Historians comment on Obama role as consoler in chief





James Gordon Meek was standing over the gravestone of a friend killed in Iraq when he noticed a familiar figure walking near him.

President Obama was walking through what's called "the saddest acre in America," Section 60 of Arlington National Cemetery in Virginia. The section is the burial ground for U.S. soldiers killed in Iraq and Afghanistan.

Obama hugged graveside visitors, shook hands and listened to mourners while a "bone-chilling drizzle" fell, Meek says. As he watched Obama, Meek says he saw his commander in chief take on a new role: the consoler in chief...

... Roles of Lincoln, Reagan cited as 'griever in chief'

In the days ahead, Obama must master those moments to sustain support for the war in Afghanistan, says Jerald Podair, a history professor at Lawrence University in Appleton, Wisconsin.

Podair says Lincoln did this during the Civil War when he wrote a tender letter to the widow Lydia Bixby, who had lost five sons in battle. (During his recent speech on Afghanistan, Obama said that he had to sign letters personally to every fallen soldier's family.)

President Reagan was also at his empathetic best when he honored the victims of the space shuttle Challenger disaster with a tender, poetic speech, Podair says.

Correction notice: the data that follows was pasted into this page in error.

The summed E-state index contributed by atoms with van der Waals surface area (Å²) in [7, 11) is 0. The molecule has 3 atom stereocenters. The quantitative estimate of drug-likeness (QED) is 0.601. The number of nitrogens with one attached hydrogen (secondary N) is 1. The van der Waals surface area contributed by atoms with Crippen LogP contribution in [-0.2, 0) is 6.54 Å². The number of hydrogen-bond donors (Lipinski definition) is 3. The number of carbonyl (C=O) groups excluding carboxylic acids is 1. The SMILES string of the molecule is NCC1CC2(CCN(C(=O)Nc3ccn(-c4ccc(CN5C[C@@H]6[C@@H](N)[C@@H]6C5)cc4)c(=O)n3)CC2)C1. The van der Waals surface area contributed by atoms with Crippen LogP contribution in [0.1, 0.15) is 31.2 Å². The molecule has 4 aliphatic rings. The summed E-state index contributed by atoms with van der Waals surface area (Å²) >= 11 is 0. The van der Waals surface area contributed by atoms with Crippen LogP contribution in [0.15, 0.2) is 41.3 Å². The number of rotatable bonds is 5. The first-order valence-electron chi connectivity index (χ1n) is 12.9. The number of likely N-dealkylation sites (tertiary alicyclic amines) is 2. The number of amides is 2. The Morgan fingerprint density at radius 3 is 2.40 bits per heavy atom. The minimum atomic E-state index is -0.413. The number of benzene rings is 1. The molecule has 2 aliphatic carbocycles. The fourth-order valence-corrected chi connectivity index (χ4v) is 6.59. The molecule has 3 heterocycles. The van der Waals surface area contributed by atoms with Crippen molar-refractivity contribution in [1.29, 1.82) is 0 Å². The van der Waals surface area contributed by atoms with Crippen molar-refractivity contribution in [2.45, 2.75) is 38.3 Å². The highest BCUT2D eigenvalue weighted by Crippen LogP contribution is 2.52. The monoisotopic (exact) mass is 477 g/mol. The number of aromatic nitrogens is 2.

"Grief is the one part of a president's job that cannot be spun. It must be personal and come from the heart," Podair says.

Yet the cool and cerebral Obama is not known for opening his heart, Podair says...

... If Obama bungles a public occasion for mourning, he can permanently damage his ability to lead, some historians say.

President George H.W. Bush was joking with reporters during a televised press conference in 1989 when several news stations decided to show a split-screen image of the coffins of U.S. soldiers recently killed in Panama being taken off military planes, says Gary Woodward, a professor of communication studies at The College of New Jersey.

The elder Bush had no control over the broadcast decision, but the damage was done, says Woodward, who later wrote about the incident in an essay. It reinforced the perception that Bush was out of touch with ordinary Americans, something that would haunt him during his re-election campaign, he says.



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